One of my favorite times of day is the end of it, when I look over to find my son calmly slumbering away in my bed. It’s not something that happens every night anymore, but when it does I enjoy it. I stare in awe of this beautiful little kid and think, “I made him!” It’s a nice feeling, but it's also one that can be soured by people who think they should have a say in my family's sleeping arrangements. To that I say: Nah. I’m not about to apologize for bed-sharing. Not now, and not ever, and certainly not to the person who will never look at my sleeping son the way I do.
Thankfully, negative comments about bed-sharing aren't really something I hear all that often anymore. When I do, it tends to be a snarky response to a complaint I've decided to make. You know, like when I talk about how my kid was kicking my face all night long. And instead of throwing me a sign of solidarity or some well-mannered empathy, someone decides to tell me that I “did this to myself.” Annoying, sure, but I also know that those people will never understand why anyone bed-shares with their kid. And hey, that’s cool. We all do what works best for our families, right? It’s just that when you try to tell me I’m wrong about something as loving and harmless as bed-sharing, I get a little annoyed.
I know I'm not the only mother in the world who made the decision to bed-share with her child. Which means I know I'm not the only bed-sharing mom who has had to face consistent criticism for this particular parenting choice. Hell, maybe you’ve got a little 6-month-old child you’ve transferred to your bed because babies smell amazing and breastfeeding is easier this way and all the other personal, legitimate reasons for choosing to share a bed with your kid. And if anyone gives you a hard time about it, don’t be afraid to invoke any of these argument and shut them down:
As long as I'm not doing anything to actually harm my child — like bed-sharing when I'm wasted or beating my child or refusing to feed him —I don’t see why anyone should voice their opinion when it comes to my parenting choices. I definitely don't understand why anyone would want to try and force me to do things "their way," especially since the whole "every parent, every child, and every family is different" thing is common knowledge.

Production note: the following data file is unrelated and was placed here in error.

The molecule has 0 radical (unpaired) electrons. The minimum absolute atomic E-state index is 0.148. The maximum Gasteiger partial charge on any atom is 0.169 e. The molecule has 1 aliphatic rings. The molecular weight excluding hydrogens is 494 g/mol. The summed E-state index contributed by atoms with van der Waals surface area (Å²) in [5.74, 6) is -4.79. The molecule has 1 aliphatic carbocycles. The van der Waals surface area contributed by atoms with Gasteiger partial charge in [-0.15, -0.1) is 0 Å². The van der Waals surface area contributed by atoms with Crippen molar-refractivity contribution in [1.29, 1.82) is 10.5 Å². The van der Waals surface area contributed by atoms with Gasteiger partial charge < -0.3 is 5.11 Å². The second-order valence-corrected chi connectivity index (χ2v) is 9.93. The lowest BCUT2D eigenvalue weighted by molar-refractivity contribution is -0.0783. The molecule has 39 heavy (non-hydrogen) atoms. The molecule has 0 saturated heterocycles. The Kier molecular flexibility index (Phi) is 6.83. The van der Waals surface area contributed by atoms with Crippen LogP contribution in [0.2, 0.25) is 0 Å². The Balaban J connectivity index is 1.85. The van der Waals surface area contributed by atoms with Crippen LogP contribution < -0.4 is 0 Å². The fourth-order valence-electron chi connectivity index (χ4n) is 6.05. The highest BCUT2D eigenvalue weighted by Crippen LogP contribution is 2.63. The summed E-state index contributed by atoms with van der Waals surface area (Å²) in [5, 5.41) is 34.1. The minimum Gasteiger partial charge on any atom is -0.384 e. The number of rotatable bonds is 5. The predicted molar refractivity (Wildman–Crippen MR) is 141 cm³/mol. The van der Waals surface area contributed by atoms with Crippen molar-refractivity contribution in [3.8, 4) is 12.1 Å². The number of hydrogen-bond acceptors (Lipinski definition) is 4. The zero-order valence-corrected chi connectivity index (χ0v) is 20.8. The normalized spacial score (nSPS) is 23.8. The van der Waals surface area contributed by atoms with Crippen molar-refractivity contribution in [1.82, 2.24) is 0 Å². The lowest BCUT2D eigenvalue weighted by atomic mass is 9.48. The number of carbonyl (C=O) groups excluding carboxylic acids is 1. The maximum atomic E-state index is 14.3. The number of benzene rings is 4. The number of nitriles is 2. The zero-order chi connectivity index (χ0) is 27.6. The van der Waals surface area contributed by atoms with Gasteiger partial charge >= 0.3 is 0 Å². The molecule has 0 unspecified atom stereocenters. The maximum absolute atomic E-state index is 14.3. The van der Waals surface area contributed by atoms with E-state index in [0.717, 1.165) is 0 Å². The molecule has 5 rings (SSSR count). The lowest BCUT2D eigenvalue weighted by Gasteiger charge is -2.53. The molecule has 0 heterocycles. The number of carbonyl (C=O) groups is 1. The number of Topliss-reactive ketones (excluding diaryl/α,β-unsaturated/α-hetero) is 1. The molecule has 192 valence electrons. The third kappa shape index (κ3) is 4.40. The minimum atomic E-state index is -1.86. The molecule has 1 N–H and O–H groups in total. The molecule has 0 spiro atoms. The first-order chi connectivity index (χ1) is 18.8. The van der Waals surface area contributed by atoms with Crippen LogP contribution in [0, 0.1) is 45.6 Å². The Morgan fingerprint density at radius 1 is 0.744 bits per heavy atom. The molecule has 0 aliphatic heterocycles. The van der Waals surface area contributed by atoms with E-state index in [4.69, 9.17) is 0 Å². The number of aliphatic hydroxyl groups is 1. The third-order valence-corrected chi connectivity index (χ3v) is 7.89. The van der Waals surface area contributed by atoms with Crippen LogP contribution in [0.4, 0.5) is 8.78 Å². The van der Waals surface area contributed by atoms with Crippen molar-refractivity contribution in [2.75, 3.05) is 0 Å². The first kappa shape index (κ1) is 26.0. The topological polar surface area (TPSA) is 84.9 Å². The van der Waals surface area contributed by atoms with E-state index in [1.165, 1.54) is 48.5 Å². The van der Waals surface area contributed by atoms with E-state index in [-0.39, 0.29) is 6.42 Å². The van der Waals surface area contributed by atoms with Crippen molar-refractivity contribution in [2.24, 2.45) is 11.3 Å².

Some people don’t realize how many times I’ve tried to establish a bedtime routine for my kid that involves him sleeping in his own bed. Yes, it’s possible for him to sleep in it. Yes, I'm sure if I signed over every single second of my free time to the "bedtime fight," I could get him to stay in his bed all night long. But, like, why? That takes so much time and effort, and I'm exhausted. I want snuggles, and I want my son near me, and I want to enjoy the end of my day. Why is that a problem?
My kid is currently experiencing a fun thing called night terrors. It’s like nightmares, except it’s like this weird momentary thing where he’s possessed by something while he’s sleeping and starts shrieking in fear. Sometimes I find him crying, but he doesn't have his eyes open. It makes me sad, but I know that when he’s near me, I can calm him down quickly. It’s my problem to handle, no one else’s.
Bedtime snuggles are the best. This is my happy place (especially when my kid’s been bouncing off the walls for hours on end throughout the day).
Yes, there are unsafe ways to bed-share. No, I’ve never done any of them. My partner and I started bed-sharing when my son was older, and I’ve always followed the safety guidelines to make sure my son is always OK. So, you know, there.
It's like I blinked and my newborn became an almost 4-year-old, you guys. It’s wild, really. I know we don’t have that much time left in the bed-sharing phase. He’s not going to want to snuggle with me when he’s 15, and I won’t want to snuggle with him, either. So might as well enjoy it while I still can. YOLO, mom-style.
When I vent to a friend, they don’t always get that all I really want is for them to listen and nod sympathetically. So trust me when I say that you don’t need to give me a bunch of lectures on parenting. It’s my cross to bear.
Mom guilt is very real and spans everything from how you gave birth to how long you were breastfeeding to what you feed your kid. We, as mothers, are made to feel bad about all of our parenting decisions, and for absolutely no reason. I’m over it.
As a woman I'm constantly been made to feel as though I have to apologize all the damn time. And, really, mom guilt is just an extension of the basic societal punishment of all women for simply existing in a male-dominated society. Yep, that’s right: I’m bringing my feminism game into this. If you don’t like it, too damn bad. I’m done apologizing for who I am. And if you’re reading this and this all feels too familiar, maybe you should quit apologizing, too.
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